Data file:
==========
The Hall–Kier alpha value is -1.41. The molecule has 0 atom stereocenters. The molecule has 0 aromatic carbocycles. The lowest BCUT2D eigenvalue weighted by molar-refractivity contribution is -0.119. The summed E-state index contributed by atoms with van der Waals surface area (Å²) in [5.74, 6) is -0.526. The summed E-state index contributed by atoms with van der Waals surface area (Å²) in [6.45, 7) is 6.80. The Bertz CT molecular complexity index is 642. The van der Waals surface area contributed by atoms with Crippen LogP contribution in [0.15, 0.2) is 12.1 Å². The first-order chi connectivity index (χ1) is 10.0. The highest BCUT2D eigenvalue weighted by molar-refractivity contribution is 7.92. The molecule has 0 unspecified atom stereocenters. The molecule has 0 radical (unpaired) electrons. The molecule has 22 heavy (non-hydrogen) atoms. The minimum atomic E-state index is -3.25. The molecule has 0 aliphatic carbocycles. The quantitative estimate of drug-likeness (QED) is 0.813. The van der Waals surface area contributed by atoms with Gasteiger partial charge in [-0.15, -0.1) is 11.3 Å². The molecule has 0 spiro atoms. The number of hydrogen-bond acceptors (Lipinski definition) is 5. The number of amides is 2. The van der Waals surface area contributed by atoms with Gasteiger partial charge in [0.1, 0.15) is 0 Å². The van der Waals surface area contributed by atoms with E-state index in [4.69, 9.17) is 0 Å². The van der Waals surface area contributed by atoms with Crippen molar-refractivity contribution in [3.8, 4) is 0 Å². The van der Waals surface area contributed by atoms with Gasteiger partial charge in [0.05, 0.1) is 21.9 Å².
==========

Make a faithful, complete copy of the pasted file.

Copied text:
The Hall–Kier alpha value is -1.41. The molecule has 0 atom stereocenters. The molecule has 0 aromatic carbocycles. The lowest BCUT2D eigenvalue weighted by molar-refractivity contribution is -0.119. The summed E-state index contributed by atoms with van der Waals surface area (Å²) in [5.74, 6) is -0.526. The summed E-state index contributed by atoms with van der Waals surface area (Å²) in [6.45, 7) is 6.80. The Bertz CT molecular complexity index is 642. The van der Waals surface area contributed by atoms with Crippen LogP contribution in [0.15, 0.2) is 12.1 Å². The first-order chi connectivity index (χ1) is 10.0. The highest BCUT2D eigenvalue weighted by molar-refractivity contribution is 7.92. The molecule has 0 unspecified atom stereocenters. The molecule has 0 radical (unpaired) electrons. The molecule has 22 heavy (non-hydrogen) atoms. The minimum atomic E-state index is -3.25. The molecule has 0 aliphatic carbocycles. The quantitative estimate of drug-likeness (QED) is 0.813. The van der Waals surface area contributed by atoms with Gasteiger partial charge in [-0.15, -0.1) is 11.3 Å². The molecule has 0 spiro atoms. The number of hydrogen-bond acceptors (Lipinski definition) is 5. The number of amides is 2. The van der Waals surface area contributed by atoms with Gasteiger partial charge in [0.1, 0.15) is 0 Å². The van der Waals surface area contributed by atoms with E-state index in [4.69, 9.17) is 0 Å². The van der Waals surface area contributed by atoms with Crippen molar-refractivity contribution in [3.8, 4) is 0 Å². The van der Waals surface area contributed by atoms with Gasteiger partial charge in [0.05, 0.1) is 21.9 Å².